Our Commander-in-Chief invades Oregon this week to collect gobs of campaign cash and tout his timber plan--part of a pre-election effort to stave off criticism of his stands on the environment and to sway middle-of-the-road voters.

What better time to check in on Shrub's environmental record? For perspective, we hit the Web and checked in with some enviros who are not honchoed up with the Dems. Our results show that he hasn't been as bad as he could be (or, in some cases, as bad as his predecessor), but it's not for a lack of trying.


Bush gets credit for approving a regulation in 2001 curbing truck-diesel pollution and for proposing a strict rule curbing off-road diesel pollution.

However, he also relaxed emission standards on old coal-fired plants, stalled a rule that would reduce airborne particles that have been linked to cardiopulmonary disease, and proposed a variety of loopholes in the Clean Air Act. A top EPA enforcement official resigned in February 2002, saying he was tired of "fighting a White House that seems determined to weaken the rules we are trying to enforce."

Bush's Clear Skies Initiative would replace strict standards for all polluters with an emissions-trading program that would, in theory, reduce overall pollution but not as much as existing laws would if they were enforced.


When it comes to national forests, wilderness and parks, three years of Bush has not yet matched the damage wrought by eight years of Clinton, says Oregon forest watchdog Michael Donnelly of the Friends of the Breitenbush Cascades. "It's not even close," he says.

Whereas Clinton built at least 10,000 miles of logging roads to open up roadless wilderness, a judge blocked the Bush administration's attempt to trash Clinton's last-minute rule protecting roadless areas. Bush has called for privatizing national parks and opening up public lands to more gas drilling. He's proposed doubling logging on federal forests in the Northwest, and his "Healthy Forests Initiative" would remove numerous environmental safeguards in the name of fire suppression.

Bush claims his initiative will reduce red tape and litigation, but the nonpartisan Congressional General Accounting Office found the problem less dire than Bush claims.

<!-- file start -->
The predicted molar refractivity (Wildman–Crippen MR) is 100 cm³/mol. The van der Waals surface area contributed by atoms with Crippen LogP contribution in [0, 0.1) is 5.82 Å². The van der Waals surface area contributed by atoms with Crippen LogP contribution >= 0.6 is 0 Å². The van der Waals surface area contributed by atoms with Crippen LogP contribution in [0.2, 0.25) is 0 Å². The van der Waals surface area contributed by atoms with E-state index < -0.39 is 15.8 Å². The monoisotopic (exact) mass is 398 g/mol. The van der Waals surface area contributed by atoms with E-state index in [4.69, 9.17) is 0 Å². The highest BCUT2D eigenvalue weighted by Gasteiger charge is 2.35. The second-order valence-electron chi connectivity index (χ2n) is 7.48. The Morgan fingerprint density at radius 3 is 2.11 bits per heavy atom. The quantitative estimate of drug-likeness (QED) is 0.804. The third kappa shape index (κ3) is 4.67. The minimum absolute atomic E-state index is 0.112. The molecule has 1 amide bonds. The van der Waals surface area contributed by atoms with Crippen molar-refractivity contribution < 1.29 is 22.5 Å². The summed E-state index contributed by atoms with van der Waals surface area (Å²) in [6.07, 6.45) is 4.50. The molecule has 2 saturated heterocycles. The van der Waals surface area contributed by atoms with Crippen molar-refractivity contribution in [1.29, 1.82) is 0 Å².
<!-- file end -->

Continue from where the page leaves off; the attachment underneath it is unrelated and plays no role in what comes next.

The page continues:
Clinton was not kind to the federal Endangered Species Act, but the Bush administration wants to destroy it entirely, says Oregon City environmental writer Jeffrey St. Clair, author of the forthcoming book Been Brown So Long, It Looked Like Green to Me: The Politics of Nature. He argues that Clinton officials "eviscerated the Endangered Species Act from the inside out, and the Bush administration wants to flay it from the outside in."

In addition to increasing logging on public lands, Bush has weakened rules protecting wetlands habitat and trillions of fish that are sucked up and killed each year by hydropower plants. And he's proposed removing protections for dwindling salmon populations in the Northwest.

A recent Wall Street Journal exposé on his handling of the Klamath water crisis showed how his political adviser, Karl Rove, politicized the bureaucracy to an unprecedented degree in the endangered species vs. farmers fight.


Bush began his presidency taking heat for pulling out of the 1997 Kyoto agreement on global warming, the trend
of atmospheric heating caused by power plants and automobiles.

In reality, Congress never would have ratified the agreement anyway.

On March 14, 2001, however, Bush broke his campaign pledge to regulate carbon dioxide emitted by power plants. He has proposed cutting the number of incentives given to corporations to reduce global-warming gases by roughly one-fifth and reducing federal clean-energy research by $52 million.

The Bushies also recently weakened a rule on air-conditioner efficiency requirements and missed a deadline to issue a tougher fuel-efficiency standard for new SUVs and light trucks, meaning the standard will remain essentially the same as it's been for the past two decades.


In 2001, Bush retained a tough new arsenic standard for drinking water that had been approved in the waning days of the Clinton administration, one that should save many lives.

But Clinton's attack on factory-farm runoff evaporated under Bush.

He also watered down regulations on hard rock mining and failed to curb the perchlorate rocket-fuel contamination plaguing 22 states, though his scientists say it is a significant threat. He has blocked a crackdown on pesticide contamination and dragged his feet on drinking-water rules for carcinogens.

According to OMB Watch, a nonpartisan Washington, D.C., watchdog group, the EPA scientists union, and a recent article in Washington Monthly magazine, Bush has systematically put politics before science, including for the first time placing scientists on the White House payroll to help weaken EPA rules, overseen by a former chemical-industry lobbyist.

As for enforcing EPA rules, a recently leaked internal document found that, over the last four years, more than three-quarters of the most serious water polluters are never fined